Yixianopterus – Chimaeras and Fakes – Part 6

Yixianopterus jingangshanensis JZMP-V12 (Lü et al. 2006) ~20 cm skull length, Barremian/Aptian Early Cretaceous ~125 mya, was correctly considered an ornithocheirid pterosaur like Haopterus. With a keen eye, Lü et al. (2006) reported, “The posterior portion of the skull is a forgery, which was made by glueing together some fragments to create a composite “complete” skull.”

Chinese farmers have found many fabulous fossils, but they have also made certain fossils even more fabulous by adding bones (a skull in this case) or rearranging the bones to increase its value.

Yixianopterus. The white boxed area is where the forgers attempted to create a complete skull from disassociated fossil bones.

Figure 1. Yixianopterus. Click to enlarge. The white boxed area is where the forgers attempted to create a complete skull from disassociated fossil bones. Roadkill fossils like this are typically not reconstructed, but DGS permits the identification of most traits. The colors are applied here using DGS to help identify bones and to make sure none are duplicated more than left/right.

Surprised to see I haven’t featured this specimen earlier.
Despite its roadkill appearance and lack of outstanding traits, Yixianopterus turns out to be a very important taxon because it nested at the base of the ornithocheirid family tree close to the JZMP embryo and not far from large and small basal cycnorhamphids and tiny derived scaphognathids from which it evolved. See the pterosaur family tree here.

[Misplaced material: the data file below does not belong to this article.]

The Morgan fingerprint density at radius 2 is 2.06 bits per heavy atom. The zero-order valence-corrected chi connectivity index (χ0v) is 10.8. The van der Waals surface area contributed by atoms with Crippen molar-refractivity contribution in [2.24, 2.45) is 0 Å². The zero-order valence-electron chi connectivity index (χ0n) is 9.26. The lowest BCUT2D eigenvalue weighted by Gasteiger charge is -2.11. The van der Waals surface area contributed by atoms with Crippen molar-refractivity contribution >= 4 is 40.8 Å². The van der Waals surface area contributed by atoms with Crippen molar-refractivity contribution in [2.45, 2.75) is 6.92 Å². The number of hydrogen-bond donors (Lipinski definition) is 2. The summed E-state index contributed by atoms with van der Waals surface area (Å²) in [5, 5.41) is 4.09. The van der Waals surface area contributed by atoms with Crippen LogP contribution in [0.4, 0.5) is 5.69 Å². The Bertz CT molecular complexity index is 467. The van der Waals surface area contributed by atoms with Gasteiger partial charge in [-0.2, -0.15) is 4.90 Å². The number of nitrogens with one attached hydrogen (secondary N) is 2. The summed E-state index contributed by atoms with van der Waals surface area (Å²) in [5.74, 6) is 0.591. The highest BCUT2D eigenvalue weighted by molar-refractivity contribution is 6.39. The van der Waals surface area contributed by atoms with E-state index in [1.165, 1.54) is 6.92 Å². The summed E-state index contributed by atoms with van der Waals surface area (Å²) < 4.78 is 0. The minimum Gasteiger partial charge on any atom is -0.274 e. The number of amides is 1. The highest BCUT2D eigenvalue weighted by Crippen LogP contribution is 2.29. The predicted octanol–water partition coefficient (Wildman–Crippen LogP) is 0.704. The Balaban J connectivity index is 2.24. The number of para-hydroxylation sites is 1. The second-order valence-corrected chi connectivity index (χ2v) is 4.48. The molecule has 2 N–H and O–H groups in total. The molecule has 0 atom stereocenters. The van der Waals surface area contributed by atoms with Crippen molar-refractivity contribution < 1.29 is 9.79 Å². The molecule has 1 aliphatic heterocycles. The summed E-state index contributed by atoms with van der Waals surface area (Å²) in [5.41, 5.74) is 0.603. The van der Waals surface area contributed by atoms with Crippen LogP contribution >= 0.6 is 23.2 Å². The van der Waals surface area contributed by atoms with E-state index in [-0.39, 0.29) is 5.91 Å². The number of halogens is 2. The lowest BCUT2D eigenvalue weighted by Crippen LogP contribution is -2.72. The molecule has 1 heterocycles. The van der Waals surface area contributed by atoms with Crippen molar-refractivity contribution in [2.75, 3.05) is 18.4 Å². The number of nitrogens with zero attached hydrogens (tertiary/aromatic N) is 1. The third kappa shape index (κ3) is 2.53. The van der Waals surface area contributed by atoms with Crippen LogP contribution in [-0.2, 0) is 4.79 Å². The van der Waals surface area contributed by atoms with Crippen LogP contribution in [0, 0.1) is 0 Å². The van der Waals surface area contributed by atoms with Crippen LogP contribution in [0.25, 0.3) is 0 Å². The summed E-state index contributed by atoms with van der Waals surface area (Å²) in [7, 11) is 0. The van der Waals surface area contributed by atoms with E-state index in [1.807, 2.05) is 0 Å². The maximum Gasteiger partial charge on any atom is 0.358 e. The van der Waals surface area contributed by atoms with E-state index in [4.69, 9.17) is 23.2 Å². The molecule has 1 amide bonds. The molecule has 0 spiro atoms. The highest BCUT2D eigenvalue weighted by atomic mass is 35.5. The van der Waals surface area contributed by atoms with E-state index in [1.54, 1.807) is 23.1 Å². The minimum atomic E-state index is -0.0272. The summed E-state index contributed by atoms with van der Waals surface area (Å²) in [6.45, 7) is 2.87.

Other pterosaur workers have apparently ignored this taxon in their phylogenetic trees — and that’s a problem. As I’ve said on many occasions, these plain-looking roadkill fossils are the ones that open most of the doors that answer the mysteries of paleontology. They should not be overlooked.

Figure 2. Reconstruction of Yixianopterus. Roadkill fossils really need at least this much reconstruction to make then intelligible. And don't ignore them in phylogenetic studies. Nothing spectacular here, which means it is more likely to be phylogenetically important.

Figure 2. Reconstruction of Yixianopterus. Roadkill fossils really need at least this much reconstruction to make then intelligible. And don’t ignore them in phylogenetic studies. Nothing spectacular here, which means it is more likely to be phylogenetically important.

References
Lü J, Ji S, Yuan C, Gao Y, Sun Z and Ji Q 2006. New pterodactyloid pterosaur from the Lower Cretaceous Yixian Formation of Western Liaoning. In J. Lü, Y. Kobayashi, D. Huang, Y.-N. Lee (eds.), Papers from the 2005 Heyuan International Dinosaur Symposium. Geological Publishing House, Beijing 195-203.

wiki/Yixianopterus

Advertisements

Leave a Reply

Fill in your details below or click an icon to log in:

WordPress.com Logo

You are commenting using your WordPress.com account. Log Out / Change )

Twitter picture

You are commenting using your Twitter account. Log Out / Change )

Facebook photo

You are commenting using your Facebook account. Log Out / Change )

Google+ photo

You are commenting using your Google+ account. Log Out / Change )

Connecting to %s